Identification of quantitative trait loci controlling partial clubroot resistance in new mapping populations of Arabidopsis thaliana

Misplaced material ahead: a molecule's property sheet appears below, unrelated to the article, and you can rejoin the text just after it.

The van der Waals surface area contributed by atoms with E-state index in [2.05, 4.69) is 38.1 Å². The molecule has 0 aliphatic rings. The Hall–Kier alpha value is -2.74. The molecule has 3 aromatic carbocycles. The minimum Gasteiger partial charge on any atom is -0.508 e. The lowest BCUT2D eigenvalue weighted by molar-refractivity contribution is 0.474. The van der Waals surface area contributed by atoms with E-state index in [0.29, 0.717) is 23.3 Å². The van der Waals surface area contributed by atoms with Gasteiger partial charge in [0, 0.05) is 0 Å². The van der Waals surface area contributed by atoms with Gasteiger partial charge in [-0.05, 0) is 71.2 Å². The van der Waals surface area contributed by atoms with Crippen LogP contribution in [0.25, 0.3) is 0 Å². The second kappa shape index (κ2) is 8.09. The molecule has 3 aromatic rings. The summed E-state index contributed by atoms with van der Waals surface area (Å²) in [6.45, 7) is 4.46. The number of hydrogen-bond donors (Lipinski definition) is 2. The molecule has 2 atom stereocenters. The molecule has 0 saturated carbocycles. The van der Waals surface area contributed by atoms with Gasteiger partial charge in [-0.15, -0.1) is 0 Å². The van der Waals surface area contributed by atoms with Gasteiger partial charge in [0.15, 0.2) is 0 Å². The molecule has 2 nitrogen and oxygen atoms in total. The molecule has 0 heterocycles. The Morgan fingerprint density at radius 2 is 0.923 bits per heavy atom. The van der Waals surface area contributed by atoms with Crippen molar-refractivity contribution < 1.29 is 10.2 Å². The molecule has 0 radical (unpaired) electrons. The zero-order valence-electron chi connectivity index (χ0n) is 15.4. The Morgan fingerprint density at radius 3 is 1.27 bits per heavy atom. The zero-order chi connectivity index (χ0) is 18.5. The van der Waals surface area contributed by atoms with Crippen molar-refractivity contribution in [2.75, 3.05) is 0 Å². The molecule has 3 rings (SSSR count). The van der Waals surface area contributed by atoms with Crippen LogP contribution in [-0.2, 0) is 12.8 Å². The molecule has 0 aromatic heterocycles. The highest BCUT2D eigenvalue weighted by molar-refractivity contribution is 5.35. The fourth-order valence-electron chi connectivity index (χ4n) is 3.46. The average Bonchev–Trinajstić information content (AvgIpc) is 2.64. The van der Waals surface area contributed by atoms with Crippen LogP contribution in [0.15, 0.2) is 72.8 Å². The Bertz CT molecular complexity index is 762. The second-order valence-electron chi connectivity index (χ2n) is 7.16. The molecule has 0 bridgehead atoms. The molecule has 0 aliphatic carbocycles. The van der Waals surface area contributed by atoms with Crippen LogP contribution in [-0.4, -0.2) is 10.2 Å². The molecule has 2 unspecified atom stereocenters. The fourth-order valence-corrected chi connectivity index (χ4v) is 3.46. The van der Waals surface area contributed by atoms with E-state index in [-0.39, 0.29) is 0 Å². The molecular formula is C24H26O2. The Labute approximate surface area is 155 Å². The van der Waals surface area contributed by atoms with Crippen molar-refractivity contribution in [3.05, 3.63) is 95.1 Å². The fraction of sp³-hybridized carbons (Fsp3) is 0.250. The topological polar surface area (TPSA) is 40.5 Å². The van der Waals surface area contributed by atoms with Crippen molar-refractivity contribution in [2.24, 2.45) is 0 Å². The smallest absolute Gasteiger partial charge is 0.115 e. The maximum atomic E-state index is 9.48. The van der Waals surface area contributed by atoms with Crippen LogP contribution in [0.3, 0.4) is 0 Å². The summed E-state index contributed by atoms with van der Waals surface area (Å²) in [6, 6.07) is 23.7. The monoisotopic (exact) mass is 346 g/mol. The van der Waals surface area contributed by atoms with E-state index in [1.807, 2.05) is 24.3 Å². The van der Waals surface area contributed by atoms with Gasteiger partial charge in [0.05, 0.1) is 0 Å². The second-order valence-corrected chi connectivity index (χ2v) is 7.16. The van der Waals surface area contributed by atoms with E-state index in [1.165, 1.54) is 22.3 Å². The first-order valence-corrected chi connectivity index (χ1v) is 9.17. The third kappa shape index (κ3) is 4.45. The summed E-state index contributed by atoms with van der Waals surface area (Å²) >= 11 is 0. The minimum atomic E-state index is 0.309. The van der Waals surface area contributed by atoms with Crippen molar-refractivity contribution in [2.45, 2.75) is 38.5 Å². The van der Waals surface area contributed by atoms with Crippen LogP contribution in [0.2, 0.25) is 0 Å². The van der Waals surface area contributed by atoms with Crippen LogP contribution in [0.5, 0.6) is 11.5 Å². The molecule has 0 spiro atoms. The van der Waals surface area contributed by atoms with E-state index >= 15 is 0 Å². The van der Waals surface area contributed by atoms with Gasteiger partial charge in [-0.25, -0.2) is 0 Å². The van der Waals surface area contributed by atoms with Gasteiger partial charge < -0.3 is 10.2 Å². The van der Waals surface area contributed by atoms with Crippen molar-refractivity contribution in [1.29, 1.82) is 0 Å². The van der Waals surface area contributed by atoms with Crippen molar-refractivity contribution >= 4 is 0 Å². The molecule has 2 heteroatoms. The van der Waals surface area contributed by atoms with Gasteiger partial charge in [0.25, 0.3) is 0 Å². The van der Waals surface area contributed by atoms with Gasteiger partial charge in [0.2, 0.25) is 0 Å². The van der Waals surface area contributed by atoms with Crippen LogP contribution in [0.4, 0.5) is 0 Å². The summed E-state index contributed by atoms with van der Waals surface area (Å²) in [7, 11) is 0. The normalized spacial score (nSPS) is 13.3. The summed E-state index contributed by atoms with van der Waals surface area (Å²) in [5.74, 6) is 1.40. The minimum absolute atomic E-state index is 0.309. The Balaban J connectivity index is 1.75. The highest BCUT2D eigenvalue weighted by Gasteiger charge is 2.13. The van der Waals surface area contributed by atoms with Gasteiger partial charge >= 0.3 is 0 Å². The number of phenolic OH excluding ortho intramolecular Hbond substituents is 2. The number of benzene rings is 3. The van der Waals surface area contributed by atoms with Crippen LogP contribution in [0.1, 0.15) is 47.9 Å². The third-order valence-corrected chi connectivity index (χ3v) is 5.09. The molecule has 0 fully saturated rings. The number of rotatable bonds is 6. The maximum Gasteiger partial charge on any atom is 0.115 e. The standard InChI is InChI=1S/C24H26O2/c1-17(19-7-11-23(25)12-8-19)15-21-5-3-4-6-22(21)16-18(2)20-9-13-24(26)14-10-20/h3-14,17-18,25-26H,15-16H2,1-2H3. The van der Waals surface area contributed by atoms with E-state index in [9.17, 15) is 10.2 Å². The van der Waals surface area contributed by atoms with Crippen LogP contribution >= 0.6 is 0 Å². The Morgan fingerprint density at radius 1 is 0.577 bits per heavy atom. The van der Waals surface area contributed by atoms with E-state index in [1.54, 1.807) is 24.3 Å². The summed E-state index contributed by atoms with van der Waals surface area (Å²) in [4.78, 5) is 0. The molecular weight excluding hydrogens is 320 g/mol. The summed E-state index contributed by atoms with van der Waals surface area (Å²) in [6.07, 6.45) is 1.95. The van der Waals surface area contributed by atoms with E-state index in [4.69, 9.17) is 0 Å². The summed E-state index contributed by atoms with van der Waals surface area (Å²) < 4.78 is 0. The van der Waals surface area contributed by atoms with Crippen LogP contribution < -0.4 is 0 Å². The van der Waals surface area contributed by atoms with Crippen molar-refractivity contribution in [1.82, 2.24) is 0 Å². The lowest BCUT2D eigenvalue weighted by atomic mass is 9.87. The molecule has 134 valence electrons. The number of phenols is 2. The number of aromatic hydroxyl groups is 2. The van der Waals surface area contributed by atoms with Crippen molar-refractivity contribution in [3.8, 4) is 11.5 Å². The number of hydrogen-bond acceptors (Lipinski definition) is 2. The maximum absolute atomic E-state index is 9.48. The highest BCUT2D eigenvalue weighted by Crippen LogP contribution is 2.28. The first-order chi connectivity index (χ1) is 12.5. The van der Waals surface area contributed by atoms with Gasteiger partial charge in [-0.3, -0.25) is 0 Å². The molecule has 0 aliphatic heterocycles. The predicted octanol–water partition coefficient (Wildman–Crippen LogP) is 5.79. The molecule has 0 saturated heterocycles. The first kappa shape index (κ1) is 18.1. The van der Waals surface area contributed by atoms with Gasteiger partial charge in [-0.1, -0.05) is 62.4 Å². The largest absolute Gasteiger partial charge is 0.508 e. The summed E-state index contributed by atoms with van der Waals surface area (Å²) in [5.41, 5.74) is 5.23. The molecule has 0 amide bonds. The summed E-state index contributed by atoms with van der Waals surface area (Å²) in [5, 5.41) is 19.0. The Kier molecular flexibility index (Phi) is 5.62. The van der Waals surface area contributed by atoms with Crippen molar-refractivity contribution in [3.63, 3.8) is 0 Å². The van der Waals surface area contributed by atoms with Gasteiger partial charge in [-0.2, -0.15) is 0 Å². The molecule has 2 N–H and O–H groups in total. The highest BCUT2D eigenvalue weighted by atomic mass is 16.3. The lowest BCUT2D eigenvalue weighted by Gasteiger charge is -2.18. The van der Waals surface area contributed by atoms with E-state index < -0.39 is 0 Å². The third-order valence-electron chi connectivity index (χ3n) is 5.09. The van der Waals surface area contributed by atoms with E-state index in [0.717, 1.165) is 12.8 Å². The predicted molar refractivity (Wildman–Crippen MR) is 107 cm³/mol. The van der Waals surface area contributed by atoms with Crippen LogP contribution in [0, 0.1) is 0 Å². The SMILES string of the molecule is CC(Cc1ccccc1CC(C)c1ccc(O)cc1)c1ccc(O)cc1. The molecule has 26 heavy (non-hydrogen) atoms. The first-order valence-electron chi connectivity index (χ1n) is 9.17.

To date, mechanisms of partial quantitative resistance, under polygenic control, remain poorly understood, studies of the molecular basis of disease resistance have mainly focused on qualitative variation under oligogenic control. However, oligogenic conferred resistance is rapidly overcome by the pathogen and knowledge of the relationship between qualitative and quantitative resistance is necessary to develop durably resistant cultivars. In this study, we exploited the Arabidopsis thaliana-Plasmodiophora brassicae pathosystem to decipher the genetic architecture determining partial resistance. This soil-borne pathogen causes clubroot, one of the economically most important diseases of Brassica crops in the world. A quantitative trait locus (QTL) approach was carried out using two segregating populations (F(2) and recombinant inbred lines) from crosses between the partially resistant accession Burren and the susceptible accession Columbia. Four additive QTLs (one moderate and three minor) controlling partial resistance to clubroot were identified, all the resistance alleles being derived from the partially resistant parent. In addition, four epistatic regions, which have no additive effect on resistance, were also found to be involved in partial resistance. An examination of candidate genes suggested that a potentially diverse array of mechanisms is related to the different QTLs. By fine-mapping and cloning these regions, the mechanisms involved in partial resistance will be identified.